3 - Charleston Southern University

Charleston Southern University's net price of $15,885 places it third in the area. The 2012-2013 estimated tuition and fees were $21,440 for undergraduate and graduate students, and on-campus room and board costs were approximately $8,400, the NCES stated. During 2011-2012, 99% of full-time beginning students received grant and/or scholarship aid, with an average award of $16,091, and 96% obtained student loans in the average of $5,389.

Highest Graduation Rates

The overall graduation rates reported by the NCES represent full-time students who began their studies in 2006 and graduated within 150% of their program's 'normal time' (e.g., six years for a bachelor's degree). Traditional schools in this area had graduation rates of 35%-63%, according to NCES data. The three schools listed below have the highest graduation rates among traditional schools in the area that offer graduate programs.

1 - College of Charleston

The College of Charleston had the highest overall graduation rate for traditional schools in the area at 69%, with comparable rates for white (69%), Hispanic/Latino (76%), Asian (68%) and black/African-American (60%) students in the same time frame. According to the NCES, 58% of students pursuing bachelor's degrees graduated in four years, while 25% of attendees transferred to other institutions. From 2011-2012, the NCES reported that 81% of full-time and 50% of part-time students returned to the college after their first year.

2 - Claflin University

Claflin University had an overall graduation rate of 44%. According to the NCES, 26% of bachelor's degree candidates completed their programs in four years. NCES figures also showed a first-year retention rate of 74% for full-time students who started in 2010 and returned in 2011.

3 - Charleston Southern University

Charleston Southern University had an overall graduation rate of 38%; in the same time period, the school reported rates for Asian (50%), white (45%), black/African-American (26%) and Hispanic/Latino (54%) students. Statistics from the NCES show that 22% of students pursuing bachelor's degrees graduated in four years. In 2010-2011, roughly 56% of full-time students returned to the university.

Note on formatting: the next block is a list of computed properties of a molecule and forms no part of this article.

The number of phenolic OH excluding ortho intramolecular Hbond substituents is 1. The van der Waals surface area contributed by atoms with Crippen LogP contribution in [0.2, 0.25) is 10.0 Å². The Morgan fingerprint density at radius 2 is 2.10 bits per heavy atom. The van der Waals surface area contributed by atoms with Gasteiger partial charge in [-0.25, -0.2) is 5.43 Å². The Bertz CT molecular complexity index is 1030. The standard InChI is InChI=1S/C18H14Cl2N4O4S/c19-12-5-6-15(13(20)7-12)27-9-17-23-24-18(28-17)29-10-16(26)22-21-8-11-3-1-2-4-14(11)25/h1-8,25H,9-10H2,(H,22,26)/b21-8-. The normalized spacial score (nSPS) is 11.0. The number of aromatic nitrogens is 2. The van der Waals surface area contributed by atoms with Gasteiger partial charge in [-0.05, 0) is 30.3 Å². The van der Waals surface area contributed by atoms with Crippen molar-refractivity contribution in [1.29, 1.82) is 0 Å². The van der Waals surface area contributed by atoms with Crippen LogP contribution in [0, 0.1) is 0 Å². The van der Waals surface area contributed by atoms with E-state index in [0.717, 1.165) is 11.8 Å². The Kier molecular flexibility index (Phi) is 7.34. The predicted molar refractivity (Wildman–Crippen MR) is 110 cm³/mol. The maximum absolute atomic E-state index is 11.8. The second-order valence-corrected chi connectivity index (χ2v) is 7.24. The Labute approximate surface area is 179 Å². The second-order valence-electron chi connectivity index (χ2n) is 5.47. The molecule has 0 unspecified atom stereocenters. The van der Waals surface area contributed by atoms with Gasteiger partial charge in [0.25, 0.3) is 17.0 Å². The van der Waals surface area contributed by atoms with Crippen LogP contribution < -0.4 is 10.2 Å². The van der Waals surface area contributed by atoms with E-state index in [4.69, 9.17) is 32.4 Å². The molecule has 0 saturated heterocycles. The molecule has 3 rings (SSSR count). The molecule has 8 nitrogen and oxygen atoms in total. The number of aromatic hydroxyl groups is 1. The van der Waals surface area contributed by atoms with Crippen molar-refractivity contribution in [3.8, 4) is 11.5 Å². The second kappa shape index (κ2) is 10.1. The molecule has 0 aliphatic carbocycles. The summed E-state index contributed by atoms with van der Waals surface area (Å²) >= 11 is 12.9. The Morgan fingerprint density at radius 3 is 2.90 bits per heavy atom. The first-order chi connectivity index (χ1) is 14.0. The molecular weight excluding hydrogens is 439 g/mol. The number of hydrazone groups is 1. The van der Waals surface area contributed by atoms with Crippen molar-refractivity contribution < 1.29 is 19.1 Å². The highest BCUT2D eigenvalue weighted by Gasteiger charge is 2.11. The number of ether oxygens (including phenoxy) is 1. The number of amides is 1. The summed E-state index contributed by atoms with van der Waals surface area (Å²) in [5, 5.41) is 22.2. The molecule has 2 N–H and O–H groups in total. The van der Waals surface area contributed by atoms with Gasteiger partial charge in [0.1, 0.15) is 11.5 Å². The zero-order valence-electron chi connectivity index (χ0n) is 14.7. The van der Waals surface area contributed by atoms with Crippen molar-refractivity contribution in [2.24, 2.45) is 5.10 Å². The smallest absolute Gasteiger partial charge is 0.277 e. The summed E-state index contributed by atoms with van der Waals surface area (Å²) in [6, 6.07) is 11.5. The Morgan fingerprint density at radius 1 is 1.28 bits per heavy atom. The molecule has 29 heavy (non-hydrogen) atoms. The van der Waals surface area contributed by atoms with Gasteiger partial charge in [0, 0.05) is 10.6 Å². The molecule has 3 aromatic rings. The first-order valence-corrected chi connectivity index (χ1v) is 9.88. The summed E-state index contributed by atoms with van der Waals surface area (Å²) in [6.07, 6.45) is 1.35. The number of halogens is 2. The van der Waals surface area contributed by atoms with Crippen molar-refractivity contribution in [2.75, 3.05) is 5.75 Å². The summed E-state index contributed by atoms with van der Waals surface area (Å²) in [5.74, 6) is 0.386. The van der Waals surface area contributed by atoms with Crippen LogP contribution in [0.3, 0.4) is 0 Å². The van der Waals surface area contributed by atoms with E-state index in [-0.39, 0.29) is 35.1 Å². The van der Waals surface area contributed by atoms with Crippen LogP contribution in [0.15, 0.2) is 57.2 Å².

Lowest Student-Faculty Ratio

The NCES reported that Charleston-area schools with graduate programs have 14 or more students for each teacher. Students who want more personalized attention in their classes may choose colleges or universities with a lower student-faculty ratio. These three schools have the lowest ratios among traditional schools in the area.

1 - Claflin University

With a ratio of 14:1, Claflin University has the fewest students for each instructor among comparable institutions. In 2012, the school employed 121 full-time and 32 part-time instructional faculty members along with five teaching assistants. During the previous year, 1,946 students were enrolled at the school, including 63 graduate students. According to U.S. News & World Report, nearly 55% of classes had fewer than 20 students in 2011.

2 - College of Charleston

The College of Charleston has the second lowest student-faculty ratio at 16:1. The school had 519 full-time teachers, 373 part-time instructors and nine teaching assistants in 2012. Additionally, in 2011, U.S. News & World Report stated that roughly 32% of classes had 19 or fewer students.

2 - Charleston Southern University

Charleston Southern University is tied for second place with a 16:1 student-faculty ratio. The NCES reported that 172 full-time and 126 part-time instructional faculty members were employed by the school in 2012. Nearly 55% of classes enrolled fewer than 20 students in 2011, according to U.S. News & World Report.

Charleston Area Schools at a Glance

School Name Location School Type Program Levels Offered Regional Ranking
Charleston Southern University Charleston, SC Four-year, private not-for-profit Master's degrees 2nd Lowest Student-Faculty Ratio (tied),
3rd Largest Student Population,
3rd Lowest Tuition,
3rd Highest Graduation Rate
Claflin University Orangeburg, SC (73.3 miles from Charleston) Four-year, private not-for-profit Master's degrees Lowest Tuition,
Lowest Student-Faculty Ratio,
2nd Highest Graduation Rate
College of Charleston Charleston, SC Four-year, public Master's degrees; post-baccalaureate and post-master's certificates Largest Student Population,
Highest Graduation Rate,
2nd Lowest Tuition,
2nd Lowest Student-Faculty Ratio (tied)
South Carolina State University Orangeburg, SC (72.5 miles from Charleston) Four-year, public Master's and doctoral degrees; post-baccalaureate and post-master's certificates 2nd Largest Student Population